Archive for the ‘2010s’ category

Another Year (Mike Leigh, 2010)

4 December 2011

Gerri: On a scale of one to ten, how happy would you say you are, Janet?
Janet: One.
Gerri: One. I think there’s room for improvement there, don’t you?

Another Year

Joe (Oliver Maltman), Mary (Lesley Manville) and Gerri (Ruth Sheen)

What was the best British film of 2010?  The King’s Speech swept the board at all the glitzy awards ceremonies, and those who measure quality in financial terms will probably point out that Harry Potter and the Deathly Hallows took far more than any other British film at the box office.  In another year, perhaps, Another Year would have been allowed room to shine between the laments for the dire state of British cinema, a reminder that Mike Leigh is a consistent creator of high-quality.

Leigh, along with Peter Greenaway and Ken Loach (both of whom this blog will surely be visiting in time), is one of the few genuine British auteur directors, and of the three perhaps the most quintessentially British.  The British, it always seems to me, have a deep suspicion of the auteur, the creative genius craftsman.  Perhaps they are just too Continental for comfort, don’t you know.  But perhaps in Leigh’s case they are wary because he gets too near to the truth, his slices of lower-middle class life too close to the bone for comfort.  And Another Year isn’t a comfortable or comforting film.  It’s all about happiness, and survey after survey shows the British to be unhappiest people in Europe.

At its still centre is a sublimely happy middle-aged married couple called Tom and Gerri.  Yes, really, and it’s so deliberate the script draws attention to it at one point.  Like their anthropomorphic cartoon namesakes they may enjoy sparring with each other but at bottom their devotion to and dependence on each other is so deep that each would defend the other to the death.  Actually it’s not as dramatic as that; there is little sign of conflict between them and they are as solid and dependable as the seasons whose progress is marked by their work on the allotment, planting, harvesting, digging as the year progresses.   Things don’t happen to Tom and Gerri; people do.  People who are so desperately unhappy that they have become self-destructive.  People like Tom’s old friend Ken, drinking and eating himself to certain early death.  Or Tom’s brother Ronnie, shrunken into taciturn withdrawal from a world he no longer comprehends., or Ronnie’s estranged son Carl, door-slammingly angry and bitter at everyone and everything.

And then there’s Mary, right there at the centre of such action as there is.  Mary, long-standing friend and colleague of Gerri’s, who seems so bright and lively and charming at the beginning.  One feels that Mary should have everything going for her if he weren’t so chronically in denial about her own failings.  When she gets maudlin drunk and wallows in self-pity on the shoulders of the unflappable Tom and Gerri, or engages with outrageous flirting with their placid son Joe it’s tooth-achingly painful to watch.  When jealousy propels her into outright rudeness to Joe’s effervescent new girlfriend Katie it’s too much even for Gerri; a rift develops between them and Mary’s subsequent sharp decline is nothing less than agonising.  I said it wasn’t comfortable, and the source of the discomfort is that we’ve all known a Mary and maybe, just maybe, some of us older women have been in danger of being Mary.  Gerri, who tries hard to keep her day job as a counsellor out of her social life, is finally prompted in her upset with Mary to suggest she seeks professional help.  I’d like to thinks that she does;  for all the agony Lesley Manville makes the character so believable that I care about her and want her to find the redemption redemption and self-knowledge that she seems on the edge of accepting at the end.  But we aren’t given the easy answer, as the curtain comes down on the inner torment in Mary’s eyes.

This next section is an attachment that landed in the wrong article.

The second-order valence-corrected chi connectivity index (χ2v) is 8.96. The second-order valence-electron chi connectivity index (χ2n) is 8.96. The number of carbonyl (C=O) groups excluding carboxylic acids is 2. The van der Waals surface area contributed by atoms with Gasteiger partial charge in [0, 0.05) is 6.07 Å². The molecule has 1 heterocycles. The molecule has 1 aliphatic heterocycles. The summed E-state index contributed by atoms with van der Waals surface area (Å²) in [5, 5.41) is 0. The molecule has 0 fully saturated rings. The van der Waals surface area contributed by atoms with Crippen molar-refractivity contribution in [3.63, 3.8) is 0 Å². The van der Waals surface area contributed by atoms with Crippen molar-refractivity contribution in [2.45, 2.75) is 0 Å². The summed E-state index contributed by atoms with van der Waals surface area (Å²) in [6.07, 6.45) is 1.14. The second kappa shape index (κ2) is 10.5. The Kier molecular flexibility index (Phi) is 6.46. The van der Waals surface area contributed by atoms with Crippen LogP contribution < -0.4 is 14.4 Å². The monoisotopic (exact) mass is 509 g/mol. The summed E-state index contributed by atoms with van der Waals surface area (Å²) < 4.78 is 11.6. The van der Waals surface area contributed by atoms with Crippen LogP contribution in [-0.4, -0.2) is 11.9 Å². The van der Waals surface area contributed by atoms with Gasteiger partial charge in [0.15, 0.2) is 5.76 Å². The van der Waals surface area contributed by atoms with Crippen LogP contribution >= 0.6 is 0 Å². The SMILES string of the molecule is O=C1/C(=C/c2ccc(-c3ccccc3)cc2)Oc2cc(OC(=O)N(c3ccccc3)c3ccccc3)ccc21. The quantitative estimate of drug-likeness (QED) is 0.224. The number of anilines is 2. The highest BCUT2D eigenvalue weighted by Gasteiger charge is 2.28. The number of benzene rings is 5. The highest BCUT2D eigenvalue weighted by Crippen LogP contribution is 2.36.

I say “the curtain comes down” as a metaphor.  What actually happens is a cut to black;  a long, lingering black before the credits begin to roll.  Let the metaphor serve as a reminder that if there is a mark of a distinctively British style of film-making and television it is theatricality – it’s a mark I’ll be revisiting again and again.  There’s a reason why Hollywood, which likes its all-American leading men and women, so often turns to the likes of Anthony Hopkins or Alan Rickman for its villains; they have a stage training American film actors can seldom match.  Mike Leigh is, more than any other British director, rooted in the theatre and it’s 1960s offspring, the television play.  Another Year could have been a Play for Today from thirty years ago.  Leigh is also noted for his style of working, a style which goes back to Shakespeare and beyond.  He surrounds himself with a joint stock company of seasoned actors who are also skilled improvisers, and between them all they build a characterisation and script that is thoroughly coherent and believable.

Leigh isn’t unique in this respect, nor is the technique absent from big name American cinema.  Perhaps Mike Leigh’s nearest equivalent in creating films light on plot but rich in character is Woody Allen; Orson Welles worked in much the same way and the Coen bothers too in our own generation, but none are close to the Hollywood cash machine.  When the obituaries are written for British film, as they are at regular intervals, the notices are for the ability to make the big-budget blockbuster.  Well, let Hollywood do what it does best since it has the money to do so.  So long as Mike Leigh is turning out films like Another Day, British cinema would seem to be in rude health.